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Georgetown smacked by high winds

A savage storm that may have included a tornado ripped through Georgetown and its surrounding areas late Thursday, snapping and uprooting thousands of trees, dismantling buildings and leaving numerous residents without electricity as late as Friday afternoon.
Georgetown Town Manager Ken Griffin said the worst part of the storm came through the area about 8:40 p.m. and cut a swath through the center of town.
Georgetown Twp. Volunteer Fire Department assistant chief David Page said the storm seemed to come in from the west and did the most damage on Rita Lane in Harrison County and Dalby and Wolfe Cemetery roads in western Floyd County, before heading down S.R. 64 and veering east at Baylor Wissman Road.
‘It pretty much came across from Harrison County,’ Page said. ‘It went down and followed S.R. 64.’
Numerous homes in the Edwardsville area off S.R. 62, south of Interstate 64, also sustained damage and trees were uprooted and sheared off close to the road.
Griffin said as of Friday afternoon no injuries were reported due to the storm itself, although he said he did hear of a minor injury to a person who was working to clear trees in town.
‘We’ve been very fortunate,’ he said.
The town has been using the Red Cross Headquarters on S.R. 64 as a command center under the direction of Floyd County Sheriff’s Department Chief Deputy Col. Frank Loop, a Georgetown resident, and Georgetown Chief Marshal Larry Potts, Griffin said.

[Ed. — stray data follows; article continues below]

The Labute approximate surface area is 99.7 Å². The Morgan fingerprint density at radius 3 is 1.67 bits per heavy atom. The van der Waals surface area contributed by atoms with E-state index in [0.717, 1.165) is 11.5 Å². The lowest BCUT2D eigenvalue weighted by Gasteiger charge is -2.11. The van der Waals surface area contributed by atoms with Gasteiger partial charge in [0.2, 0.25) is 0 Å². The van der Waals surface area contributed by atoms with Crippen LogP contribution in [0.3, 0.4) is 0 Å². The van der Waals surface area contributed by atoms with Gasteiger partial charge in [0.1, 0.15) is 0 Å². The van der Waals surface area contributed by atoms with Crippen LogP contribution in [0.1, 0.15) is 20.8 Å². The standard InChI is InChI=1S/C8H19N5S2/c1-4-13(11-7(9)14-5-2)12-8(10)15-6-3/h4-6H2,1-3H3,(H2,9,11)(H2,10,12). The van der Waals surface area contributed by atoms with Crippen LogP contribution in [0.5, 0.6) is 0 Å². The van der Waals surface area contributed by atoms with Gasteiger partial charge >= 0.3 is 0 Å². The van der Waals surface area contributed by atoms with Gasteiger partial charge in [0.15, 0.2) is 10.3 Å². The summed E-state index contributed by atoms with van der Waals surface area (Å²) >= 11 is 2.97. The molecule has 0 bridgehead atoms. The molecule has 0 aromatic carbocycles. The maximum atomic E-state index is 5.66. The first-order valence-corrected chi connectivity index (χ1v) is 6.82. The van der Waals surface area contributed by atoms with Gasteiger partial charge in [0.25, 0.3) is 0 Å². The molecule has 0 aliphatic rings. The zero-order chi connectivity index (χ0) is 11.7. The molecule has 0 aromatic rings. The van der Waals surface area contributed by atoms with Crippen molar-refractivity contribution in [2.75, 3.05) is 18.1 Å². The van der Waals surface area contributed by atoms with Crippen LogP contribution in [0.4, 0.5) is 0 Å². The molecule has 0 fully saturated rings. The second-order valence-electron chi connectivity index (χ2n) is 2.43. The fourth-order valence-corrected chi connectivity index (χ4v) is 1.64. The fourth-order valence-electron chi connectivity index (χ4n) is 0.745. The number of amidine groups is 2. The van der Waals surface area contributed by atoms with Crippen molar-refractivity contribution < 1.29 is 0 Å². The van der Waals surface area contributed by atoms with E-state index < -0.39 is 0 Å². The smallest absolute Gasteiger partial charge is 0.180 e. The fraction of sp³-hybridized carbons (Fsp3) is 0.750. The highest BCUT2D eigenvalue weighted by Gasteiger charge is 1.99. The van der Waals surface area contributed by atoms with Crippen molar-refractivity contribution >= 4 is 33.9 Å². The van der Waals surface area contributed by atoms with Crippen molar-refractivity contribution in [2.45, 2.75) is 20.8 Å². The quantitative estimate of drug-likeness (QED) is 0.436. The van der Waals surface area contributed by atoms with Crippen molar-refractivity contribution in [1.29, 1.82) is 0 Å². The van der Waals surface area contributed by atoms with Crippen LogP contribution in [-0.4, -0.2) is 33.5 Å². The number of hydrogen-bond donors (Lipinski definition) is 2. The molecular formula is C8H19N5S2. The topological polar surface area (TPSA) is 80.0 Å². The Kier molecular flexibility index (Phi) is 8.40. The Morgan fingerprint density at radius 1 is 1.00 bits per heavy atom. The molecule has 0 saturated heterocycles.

‘We will be there until the town is put back together,’ Griffin said.
Electrical service to town residents was cut off about 8:40 p.m. Thursday, Griffin said, adding that about 85 percent of residents are served by Cinergy, while the remainder have Harrison REMC. As of Friday afternoon, Harrison REMC had restored power to its customers in the area, while Cinergy was still working to replace service. Griffin said Cinergy officials indicated it could be as long as 48 hours before all residents have power back.
S.R. 64 was closed from about 9:15 p.m. Thursday for about two hours due to the large number of trees that were down in its path. Griffin said the Indiana State Police elected to close the road again about 2 p.m. Friday to allow utility crews to work along S.R. 64.
‘We’ve just got literally thousands of trees down,’ he said.
Potts said Friday there had not been a determination as to whether the destruction was the work of a tornado or very strong straight-line winds. He added that the National Weather Service sent officials to check into the matter and he expected a ruling on the official classification of the storm soon.
Potts said several residents reported seeing a funnel cloud, but it has not been officially confirmed that the funnel was on the ground. If it is confirmed that the funnel did touch down, the event will be labeled a tornado.
Potts said the main roads around town have been cleared of trees and debris and the secondary roads will be passable very soon. As many as 24 homes and businesses were reported damaged by the storm, he said.
‘Our greatest problem was blockage of roadways and power lines being intertwined with trees that were down,’ he said.
All around town, residents, utility workers and business owners worked to clear the trees and debris Friday morning. Ron Glotzbach was looking at the remains of a frame for a building he was having built on S.R. 64. He had been working to put the building up for more than two weeks.